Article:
FOR devotees of the celebrated Hucknall-born musical composer, Eric Coates (born 1886), one of the highlights of the opening ceremony of the 2012 Olympic Games in London on July 27 was the playing of his ‘Dambusters’ March.
Another highlight was the amazing cabaret of luminescent hospital beds which heralded the tribute to the National Health Service. At one point the beds lined up to shine forth GOSH, the initials of Great Ormond Street Hospital for Children in London.
Observing the doctors and nurses dancing around the luminescent beds in the dazzling cabaret to celebrate the National Health Service (NHS) no doubt reminded many older Hucknall people of Mary Green, who assisted her father, the well-known healer Samuel Green at Hucknall, after training as a nurse at the Great Ormond Street Hospital and wore the same uniform as the nurses who took part in the cabaret.
How Mary would have enjoyed the tribute to the NHS had she still been alive.
After her training, Mary helped her father, Samuel (son of the renowned healer, Zachariah Green) to make countless thousands of sticks of salve, sold for a penny each, for export to Canada, where they were the accepted treatment for the cuts and sores suffered by the backwoodsmen. They also manufactured other medical first-aid requirements such as plaster bandages.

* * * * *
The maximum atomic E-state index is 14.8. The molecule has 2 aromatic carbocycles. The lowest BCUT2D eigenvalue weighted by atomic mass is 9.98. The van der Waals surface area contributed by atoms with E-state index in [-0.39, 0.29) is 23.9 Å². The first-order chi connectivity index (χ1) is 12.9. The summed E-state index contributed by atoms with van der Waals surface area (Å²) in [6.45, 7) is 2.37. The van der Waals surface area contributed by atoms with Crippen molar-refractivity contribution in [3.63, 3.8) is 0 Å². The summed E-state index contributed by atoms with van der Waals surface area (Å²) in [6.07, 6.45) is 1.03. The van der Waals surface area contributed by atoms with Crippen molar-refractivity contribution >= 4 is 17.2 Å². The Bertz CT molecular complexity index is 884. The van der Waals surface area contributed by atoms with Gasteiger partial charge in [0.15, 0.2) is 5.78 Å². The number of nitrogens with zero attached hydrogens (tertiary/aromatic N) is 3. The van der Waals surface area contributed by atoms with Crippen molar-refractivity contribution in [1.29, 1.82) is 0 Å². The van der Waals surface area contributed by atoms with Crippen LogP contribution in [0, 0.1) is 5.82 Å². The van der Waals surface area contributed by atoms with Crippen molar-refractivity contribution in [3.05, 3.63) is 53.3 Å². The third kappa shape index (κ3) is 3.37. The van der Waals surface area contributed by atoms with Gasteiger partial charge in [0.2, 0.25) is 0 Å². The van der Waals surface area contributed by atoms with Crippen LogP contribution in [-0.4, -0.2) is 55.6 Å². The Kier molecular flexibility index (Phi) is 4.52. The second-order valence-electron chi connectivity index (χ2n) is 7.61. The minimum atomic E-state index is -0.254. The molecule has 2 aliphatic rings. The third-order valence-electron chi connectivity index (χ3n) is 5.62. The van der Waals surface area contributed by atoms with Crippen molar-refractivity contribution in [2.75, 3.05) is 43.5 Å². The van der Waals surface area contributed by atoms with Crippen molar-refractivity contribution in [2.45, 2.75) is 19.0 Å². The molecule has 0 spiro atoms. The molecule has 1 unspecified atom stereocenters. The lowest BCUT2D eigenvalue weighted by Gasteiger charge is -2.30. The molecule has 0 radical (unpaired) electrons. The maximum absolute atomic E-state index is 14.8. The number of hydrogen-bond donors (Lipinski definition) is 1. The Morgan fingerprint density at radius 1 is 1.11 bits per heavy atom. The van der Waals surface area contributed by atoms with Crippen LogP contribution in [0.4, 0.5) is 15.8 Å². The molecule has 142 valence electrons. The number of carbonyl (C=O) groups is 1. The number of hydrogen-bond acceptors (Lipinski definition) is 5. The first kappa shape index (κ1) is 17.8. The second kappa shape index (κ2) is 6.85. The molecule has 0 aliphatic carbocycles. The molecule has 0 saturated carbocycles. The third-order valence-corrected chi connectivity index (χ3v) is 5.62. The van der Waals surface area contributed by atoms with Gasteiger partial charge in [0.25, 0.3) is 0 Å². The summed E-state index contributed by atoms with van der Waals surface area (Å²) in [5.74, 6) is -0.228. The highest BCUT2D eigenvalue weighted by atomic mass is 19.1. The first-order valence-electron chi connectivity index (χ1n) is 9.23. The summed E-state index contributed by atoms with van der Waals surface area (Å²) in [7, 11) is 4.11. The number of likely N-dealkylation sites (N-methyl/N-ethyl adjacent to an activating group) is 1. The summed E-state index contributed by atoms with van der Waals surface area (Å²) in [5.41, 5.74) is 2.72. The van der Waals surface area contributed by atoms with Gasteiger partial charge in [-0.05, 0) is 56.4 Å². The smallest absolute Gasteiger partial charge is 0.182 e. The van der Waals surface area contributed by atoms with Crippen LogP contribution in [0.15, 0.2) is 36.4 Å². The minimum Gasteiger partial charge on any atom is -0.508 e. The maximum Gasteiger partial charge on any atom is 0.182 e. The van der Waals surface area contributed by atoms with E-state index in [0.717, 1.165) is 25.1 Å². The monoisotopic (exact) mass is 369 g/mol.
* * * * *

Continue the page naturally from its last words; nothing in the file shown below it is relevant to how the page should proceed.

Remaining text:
When Mary Green took over the surgery on Beardall Street, after her father’s death in 1915, she vastly extended the facilities for treatments and built up by coloured photography a record of her work in the field of skin ailments.
By the time of Mary’s death in 1980, many Hucknall residents of retired age had received treatment from her at one time or another. When they expressed their appreciation of her work, she would say: “Not me — God working through me.”
Mary never forgot her nursing training at Great Ormond Street, and her greatest concern was always for the suffering of children and their ailments and pain caused by accidents.
Two years before her death, she formulated plans to leave Carisbrooke, the home in Beardall Street she loved, to the town of Hucknall, so that it might be used for the benefit of handicapped or deprived children, but sadly the plans came to nothing.